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Tag Archives: Corrections

* New York Times corrections for June 8, 2015 (nytimes.com)

Earlier on “Rex Parker Does the NYT Crossword Puzzle”:
* “I think the right answer is Yes sir, Yes sir. I always thought the questioner starts with BAA, BAA”
* “Good catch. I say, ‘Baa baa black sheep, have you any wool?’ And the sheep responds, ‘Yes sir, yes sir, three bags full…'”

New: “The Times regrets that it has readers for whom this correction is necessary,” and more comments (facebook.com)




cops
Actually, he didn’t say that

Sheriff John Ward denies telling that to the Elizabethtown (KY) News-Enterprise. The correct quote, he says, is that officers go into law enforcement “because they have a desire to serve the community.”

“Nothing was said that even resembles that comment,” Ward writes on the department’s Facebook page. “This interview was conducted with another member of the Hardin County Sheriff’s Office present and there was no part of the interview that mentioned any related comments. I have served in law enforcement for 30 years and have never known any officers that had these motives.”

The paper has retracted the statement, which appeared on today’s front page. It initially called the misquote a typographical error, but the editor now blames it on a production flub. The sheriff says the line change “might have been malicious or intended as a joke.”

Update: Two copy desk staffers – 23 and 32 years old – have been fired, I’m told. One wrote the “shoot minorities” line on the page proof as a joke and the second – in charge of the front page – put it in the story. One worked at the paper for about six years, the other less than a year.

Update 2: Editor Ben Sheroan writes: “A function and process designed to rid the news pages of error instead added a terrible one that altered the reporter’s original sentence. No reasonable excuse can exist.”

* Kentucky newspaper retracts “major error” in police story (wave3.com)
* Editor: Error should not have happened (thenewsenterprise.com)
* Apology not accepted by many in the News-Enterprise comments section (facebook.com)
* “There was no part of the interview that mentioned shooting any person” (facebook.com)




From the Detroit Free Press:
correction

* Burlesque artist Roxi D’Lite talks about Theatre Bizarre (freep)

– Image via @ErickTrickey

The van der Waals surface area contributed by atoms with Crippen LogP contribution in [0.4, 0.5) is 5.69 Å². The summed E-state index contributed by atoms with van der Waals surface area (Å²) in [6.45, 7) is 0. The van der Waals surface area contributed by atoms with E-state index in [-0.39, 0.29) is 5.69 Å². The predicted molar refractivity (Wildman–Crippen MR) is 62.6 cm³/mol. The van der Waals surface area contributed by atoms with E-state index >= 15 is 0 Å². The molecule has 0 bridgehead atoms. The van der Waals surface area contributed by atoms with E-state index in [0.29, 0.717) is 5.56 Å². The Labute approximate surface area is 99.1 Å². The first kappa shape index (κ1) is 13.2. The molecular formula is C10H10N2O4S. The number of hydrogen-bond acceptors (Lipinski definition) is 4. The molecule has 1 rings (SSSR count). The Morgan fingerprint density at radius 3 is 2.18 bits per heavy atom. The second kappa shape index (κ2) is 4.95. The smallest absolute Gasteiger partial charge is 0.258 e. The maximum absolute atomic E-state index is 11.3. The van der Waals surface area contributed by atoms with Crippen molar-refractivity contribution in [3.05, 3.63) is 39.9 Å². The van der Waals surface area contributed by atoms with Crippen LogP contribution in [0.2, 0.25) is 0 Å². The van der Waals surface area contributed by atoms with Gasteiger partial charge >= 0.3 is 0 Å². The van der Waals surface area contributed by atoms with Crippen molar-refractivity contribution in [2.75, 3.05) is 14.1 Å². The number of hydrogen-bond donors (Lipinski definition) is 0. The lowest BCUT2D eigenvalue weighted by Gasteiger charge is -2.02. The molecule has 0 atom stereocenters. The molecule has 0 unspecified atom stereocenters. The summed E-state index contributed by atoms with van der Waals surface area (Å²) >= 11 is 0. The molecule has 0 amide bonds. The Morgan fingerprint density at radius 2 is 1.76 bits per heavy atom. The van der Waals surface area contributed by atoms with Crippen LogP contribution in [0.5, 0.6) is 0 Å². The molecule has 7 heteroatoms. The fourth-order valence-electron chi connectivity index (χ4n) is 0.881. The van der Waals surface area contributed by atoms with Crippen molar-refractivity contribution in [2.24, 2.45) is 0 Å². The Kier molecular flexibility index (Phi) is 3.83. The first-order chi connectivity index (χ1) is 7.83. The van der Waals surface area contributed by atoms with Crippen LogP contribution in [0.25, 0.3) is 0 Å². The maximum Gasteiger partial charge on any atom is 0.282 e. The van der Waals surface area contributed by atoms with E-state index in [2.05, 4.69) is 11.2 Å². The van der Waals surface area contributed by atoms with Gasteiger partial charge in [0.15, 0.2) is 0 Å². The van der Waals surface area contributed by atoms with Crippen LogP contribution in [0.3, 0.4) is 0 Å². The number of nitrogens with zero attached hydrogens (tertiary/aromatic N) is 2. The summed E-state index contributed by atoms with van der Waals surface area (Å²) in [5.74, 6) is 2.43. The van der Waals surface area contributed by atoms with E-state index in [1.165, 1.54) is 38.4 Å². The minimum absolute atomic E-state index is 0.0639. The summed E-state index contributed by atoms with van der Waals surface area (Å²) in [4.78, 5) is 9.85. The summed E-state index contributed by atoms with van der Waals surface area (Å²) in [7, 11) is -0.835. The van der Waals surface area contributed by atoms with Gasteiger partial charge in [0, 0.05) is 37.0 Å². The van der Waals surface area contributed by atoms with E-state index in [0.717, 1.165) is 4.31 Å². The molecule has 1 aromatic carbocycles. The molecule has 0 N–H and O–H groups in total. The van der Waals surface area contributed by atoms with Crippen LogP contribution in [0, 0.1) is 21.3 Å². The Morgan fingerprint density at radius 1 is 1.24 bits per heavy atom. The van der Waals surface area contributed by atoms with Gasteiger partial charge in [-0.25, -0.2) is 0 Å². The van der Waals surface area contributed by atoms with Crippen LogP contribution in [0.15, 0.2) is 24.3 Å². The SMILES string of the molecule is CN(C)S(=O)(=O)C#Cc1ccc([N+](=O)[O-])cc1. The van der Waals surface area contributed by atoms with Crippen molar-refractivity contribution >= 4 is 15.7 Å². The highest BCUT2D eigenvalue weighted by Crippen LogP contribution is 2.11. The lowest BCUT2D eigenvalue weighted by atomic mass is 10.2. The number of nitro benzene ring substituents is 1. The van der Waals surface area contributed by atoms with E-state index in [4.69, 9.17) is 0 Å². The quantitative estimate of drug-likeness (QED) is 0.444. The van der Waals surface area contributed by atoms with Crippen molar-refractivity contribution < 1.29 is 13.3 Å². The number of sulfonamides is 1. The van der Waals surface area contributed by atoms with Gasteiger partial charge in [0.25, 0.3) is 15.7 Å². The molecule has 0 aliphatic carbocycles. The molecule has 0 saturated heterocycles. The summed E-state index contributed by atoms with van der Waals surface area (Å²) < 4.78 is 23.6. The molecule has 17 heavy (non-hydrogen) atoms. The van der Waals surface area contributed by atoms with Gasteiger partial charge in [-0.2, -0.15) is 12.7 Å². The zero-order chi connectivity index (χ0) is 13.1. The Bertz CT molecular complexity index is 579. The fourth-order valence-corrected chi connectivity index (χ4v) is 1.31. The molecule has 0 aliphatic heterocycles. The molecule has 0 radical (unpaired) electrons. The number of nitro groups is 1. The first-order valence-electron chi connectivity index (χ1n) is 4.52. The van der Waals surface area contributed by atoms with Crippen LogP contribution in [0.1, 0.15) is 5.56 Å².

The Madison Capital Times apologized Saturday after posting a story based on a prank press release about Rep. Paul Ryan and other Wisconsin Republicans pressuring the Smithsonian to remove posters from last year’s protests at the state Capitol from its archives. The Capital-Times reports:

The story was based on a news release that purportedly came from [Republican Rep. Steve] Nass’ office, but was in fact fabricated by Madison labor cartoonist Mike Konopacki. He has drawn editorial cartoons for The Capital Times for many years on a freelance basis and he sent the fake release to a staff member who then forwarded it to Associate Editor John Nichols, who wrote the story.

The Capital Times says Nichols started to have doubts about the story when sources said they hadn’t heard about the release. He told editors to hold the piece, but they had already posted it. The story was removed after being online for about 40 minutes.

In the release and Cap Times story, Ryan was quoted saying, “Look, you can’t be displaying and archiving art that celebrates protests that were heavily aimed at Republicans, and then expect that Republicans are going to smile nicely and sit down and try and work with the Smithsonian.”

Konopacki, who created his news release with Photoshop, “is apologetic about the confusion it created,” and that Capital Times “regrets its publication, even for a brief amount of time.”

* Capital Times spikes story based on fabricated news release

Veteran sports journalist Jason Whitlock reached out to Devon Edwards late Saturday night after the Penn State student resigned as managing editor of Onward State for reporting that Joe Paterno had died.